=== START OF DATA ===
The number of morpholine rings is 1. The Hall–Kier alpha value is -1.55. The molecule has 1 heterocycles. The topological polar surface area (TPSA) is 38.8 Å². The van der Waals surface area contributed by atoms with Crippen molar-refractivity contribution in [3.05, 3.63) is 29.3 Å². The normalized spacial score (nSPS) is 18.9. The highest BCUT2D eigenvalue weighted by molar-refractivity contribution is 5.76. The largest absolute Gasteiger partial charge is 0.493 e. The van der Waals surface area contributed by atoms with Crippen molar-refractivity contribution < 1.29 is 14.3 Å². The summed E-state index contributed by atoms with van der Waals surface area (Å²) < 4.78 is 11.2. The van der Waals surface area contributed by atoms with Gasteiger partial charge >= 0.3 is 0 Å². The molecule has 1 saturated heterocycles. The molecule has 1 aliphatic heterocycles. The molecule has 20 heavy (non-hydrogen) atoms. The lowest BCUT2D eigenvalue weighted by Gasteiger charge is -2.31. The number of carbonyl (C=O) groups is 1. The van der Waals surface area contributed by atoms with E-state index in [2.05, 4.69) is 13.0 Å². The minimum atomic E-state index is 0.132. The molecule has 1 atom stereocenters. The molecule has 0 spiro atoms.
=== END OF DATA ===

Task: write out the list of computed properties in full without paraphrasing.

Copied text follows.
The number of morpholine rings is 1. The Hall–Kier alpha value is -1.55. The molecule has 1 heterocycles. The topological polar surface area (TPSA) is 38.8 Å². The van der Waals surface area contributed by atoms with Crippen molar-refractivity contribution in [3.05, 3.63) is 29.3 Å². The normalized spacial score (nSPS) is 18.9. The highest BCUT2D eigenvalue weighted by molar-refractivity contribution is 5.76. The largest absolute Gasteiger partial charge is 0.493 e. The van der Waals surface area contributed by atoms with Crippen molar-refractivity contribution < 1.29 is 14.3 Å². The summed E-state index contributed by atoms with van der Waals surface area (Å²) < 4.78 is 11.2. The van der Waals surface area contributed by atoms with Gasteiger partial charge >= 0.3 is 0 Å². The molecule has 1 saturated heterocycles. The molecule has 1 aliphatic heterocycles. The molecule has 20 heavy (non-hydrogen) atoms. The lowest BCUT2D eigenvalue weighted by Gasteiger charge is -2.31. The number of carbonyl (C=O) groups is 1. The van der Waals surface area contributed by atoms with E-state index in [2.05, 4.69) is 13.0 Å². The minimum atomic E-state index is 0.132. The molecule has 1 atom stereocenters. The molecule has 0 spiro atoms.